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September 13, 2008

Customer Service McDonalds Style: Burger Joint Etiquette?

I have no idea who teaches the kiddies at Maccas customer service skills, but it really raises the question of 'which moron is behind it all?' These poor kids are taught to abandon common sense early on, which is why I would never allow my son to work at McDonalds, and in so doing, they inadvertently irritate customers anyway, which defeats the point of customer service to begin with.

In Melbourne, a manager was beaten by a customer with a broom because he wasn't happy with his burger. There aren't more details on this story, other than the customer being unhappy, for an argument to erupt and the manager to cop it with a broom. There are many instances when ordering food can be a pain in the ass in these places. For example, you order a meal combo (with a standard burger, fries and drink) to see the operator losing their concentration midway. How hard is it to remember 'Medium Big Mac Meal?' Then there is the other annoying thing that these corporations force: the 'upsize' request, or the up-sell. Would you like an apple pie with that? Do you want to upsize your order? And you think (or I think), 'for fuck's sake, I just ordered my food and if I wanted a jumbo meal, I'd order it. Do you think I'm stupid or something?' Well that's what I think each time I'm asked if I want to up-size something. And I have to keep in mind that it's not the kids' fault, they're told to do this by corporate twats.

I've never upsized a meal in my life. No one has been able to convince me to do that. It's not because I'm a stingy bitch or anything, but if I'm not that hungry,then what's the point? Why should I give McDonald's an extra fifty or eighty cents? And that's what they want. They're greedy, like 99.9% of every corporation out there, and that's understandable, they have huge ad campaigns, staff and have had a global store renovation program, and they do also support charitable organisations, which is a good thing, but I don't know if their 'teachings' are great for teenagers working there.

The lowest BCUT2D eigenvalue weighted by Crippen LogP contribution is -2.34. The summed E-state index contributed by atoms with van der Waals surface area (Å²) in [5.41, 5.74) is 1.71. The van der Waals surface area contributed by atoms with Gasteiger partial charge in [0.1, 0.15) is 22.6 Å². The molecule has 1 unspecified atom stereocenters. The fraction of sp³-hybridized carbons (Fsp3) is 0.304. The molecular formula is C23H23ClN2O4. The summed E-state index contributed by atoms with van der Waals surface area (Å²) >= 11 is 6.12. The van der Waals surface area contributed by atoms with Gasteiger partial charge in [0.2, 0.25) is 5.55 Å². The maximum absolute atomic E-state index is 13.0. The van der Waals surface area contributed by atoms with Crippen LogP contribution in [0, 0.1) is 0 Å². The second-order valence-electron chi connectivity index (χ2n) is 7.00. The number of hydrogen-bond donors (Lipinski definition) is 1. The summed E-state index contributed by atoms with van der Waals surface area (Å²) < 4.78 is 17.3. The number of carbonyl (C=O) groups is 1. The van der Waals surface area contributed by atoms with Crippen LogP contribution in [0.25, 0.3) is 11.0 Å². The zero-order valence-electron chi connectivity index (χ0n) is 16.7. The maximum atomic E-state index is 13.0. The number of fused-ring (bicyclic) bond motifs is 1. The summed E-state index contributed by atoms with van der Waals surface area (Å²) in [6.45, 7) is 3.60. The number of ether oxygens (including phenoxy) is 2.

I feel for the beaten manager, but I can also see the customer's side as well.

A few years ago, I broke my little toe. I didn't realize it the day I did it. I raced for the phone, slammed my foot against the corner of the sofa, leapt like a monkey for a few minutes, swore like a sailor, and put it down to shit luck, thinking that I'd be all right in a few hours. That wasn't to be. The next morning, after spending fifteen minutes hobbling to the medical centre (that is less than two minutes away from me), I made my way to the X-Ray centre via bus (the next suburb to me), and after the X-Ray was taken, I had to wait an hour. I also wanted a coffee, not having one first thing in the morning, so my next stop was the pharmacy (for pain killers - at this point I was in agony), and then I spent (no joke) twenty minutes limping toward Marrickville McDonalds (which has since closed down - not enough business I guess) for a coffee at an outside table. It took me five minutes to get to the counter, I ordered, and it took me another five minutes to reach the outside table. I parked my butt, opened the box of Panadol, swallowed two capsules without liquid (the coffee was too hot).

Well wouldn't you know? Some smart twat took a rubbish bin from the store and put it outside. I had a manager nag me about my cigarette. Now, I'm the only customer right? I'm sitting outside, right?

"It's not allowed," he said, pointing toward the 'no smoking' sticker on the bin. I told him that the bin was relocated from the store, emphasizing that I was sitting outside (like, 'hello!?'). Well, then he went on about the local council 'not permitting it' and I thought (inside myself) 'fuck you,' because every other outdoor cafe in the area was fine with outdoor smoking, so it wasn't the council.
"You'll have to put it out," he said, and I wanted to laugh. I was angry, but saw the humor of it all. There is an eighteen year old telling me that I'd have to put it out.
"Excuse me?" I asked, in partial disbelief.
"You'll have to put the cigarette out," he said. I thought many things. I thought about how these little shits in the store saw me hobbling in agony, and how ignorant and stupid some of them were, further asking myself if the company made them more stupid or eradicated all common sense. I glanced upward, and met his eyes (he was a little nervous, because I didn't obey like a Pavlov dog).
"How about you make me?" I asked.
"Beg your pardon?" he asked, quite unaccustomed to the question.
"Make me put it out. GO ON, MAKE ME!"
"B-but..."